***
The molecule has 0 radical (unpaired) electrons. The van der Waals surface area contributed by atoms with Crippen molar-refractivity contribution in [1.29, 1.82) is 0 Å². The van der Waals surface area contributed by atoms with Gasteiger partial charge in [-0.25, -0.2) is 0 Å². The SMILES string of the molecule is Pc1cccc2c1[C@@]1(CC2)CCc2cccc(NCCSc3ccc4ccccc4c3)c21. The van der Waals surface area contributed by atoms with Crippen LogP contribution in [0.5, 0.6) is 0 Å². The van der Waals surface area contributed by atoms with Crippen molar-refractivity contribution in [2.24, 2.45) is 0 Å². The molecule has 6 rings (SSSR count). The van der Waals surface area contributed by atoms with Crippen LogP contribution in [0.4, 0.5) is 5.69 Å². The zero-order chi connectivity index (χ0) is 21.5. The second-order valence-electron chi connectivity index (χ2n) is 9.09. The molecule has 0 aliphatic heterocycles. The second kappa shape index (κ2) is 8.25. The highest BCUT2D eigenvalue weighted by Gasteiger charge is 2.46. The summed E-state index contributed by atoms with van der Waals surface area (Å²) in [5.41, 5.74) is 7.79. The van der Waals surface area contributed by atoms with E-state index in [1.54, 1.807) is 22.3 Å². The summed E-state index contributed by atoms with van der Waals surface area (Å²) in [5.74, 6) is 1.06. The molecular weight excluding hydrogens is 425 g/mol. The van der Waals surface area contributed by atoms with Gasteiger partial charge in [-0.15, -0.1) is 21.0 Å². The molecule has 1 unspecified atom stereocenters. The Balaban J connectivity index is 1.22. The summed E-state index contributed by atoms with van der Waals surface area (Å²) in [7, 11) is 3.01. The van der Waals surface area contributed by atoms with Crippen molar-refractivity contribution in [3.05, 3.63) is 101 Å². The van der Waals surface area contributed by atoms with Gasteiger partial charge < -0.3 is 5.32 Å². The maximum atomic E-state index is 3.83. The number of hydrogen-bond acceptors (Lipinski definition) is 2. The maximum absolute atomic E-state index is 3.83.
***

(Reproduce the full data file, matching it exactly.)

The molecule has 0 radical (unpaired) electrons. The van der Waals surface area contributed by atoms with Crippen molar-refractivity contribution in [1.29, 1.82) is 0 Å². The van der Waals surface area contributed by atoms with Gasteiger partial charge in [-0.25, -0.2) is 0 Å². The SMILES string of the molecule is Pc1cccc2c1[C@@]1(CC2)CCc2cccc(NCCSc3ccc4ccccc4c3)c21. The van der Waals surface area contributed by atoms with Crippen LogP contribution in [0.5, 0.6) is 0 Å². The van der Waals surface area contributed by atoms with Crippen molar-refractivity contribution in [2.24, 2.45) is 0 Å². The molecule has 6 rings (SSSR count). The van der Waals surface area contributed by atoms with Crippen LogP contribution in [0.4, 0.5) is 5.69 Å². The zero-order chi connectivity index (χ0) is 21.5. The second-order valence-electron chi connectivity index (χ2n) is 9.09. The molecule has 0 aliphatic heterocycles. The second kappa shape index (κ2) is 8.25. The highest BCUT2D eigenvalue weighted by Gasteiger charge is 2.46. The summed E-state index contributed by atoms with van der Waals surface area (Å²) in [5.41, 5.74) is 7.79. The van der Waals surface area contributed by atoms with E-state index in [1.54, 1.807) is 22.3 Å². The summed E-state index contributed by atoms with van der Waals surface area (Å²) in [5.74, 6) is 1.06. The molecular weight excluding hydrogens is 425 g/mol. The van der Waals surface area contributed by atoms with Gasteiger partial charge in [-0.15, -0.1) is 21.0 Å². The molecule has 1 unspecified atom stereocenters. The Balaban J connectivity index is 1.22. The summed E-state index contributed by atoms with van der Waals surface area (Å²) in [7, 11) is 3.01. The van der Waals surface area contributed by atoms with Crippen molar-refractivity contribution in [3.05, 3.63) is 101 Å². The van der Waals surface area contributed by atoms with Gasteiger partial charge < -0.3 is 5.32 Å². The maximum atomic E-state index is 3.83. The number of hydrogen-bond acceptors (Lipinski definition) is 2. The maximum absolute atomic E-state index is 3.83.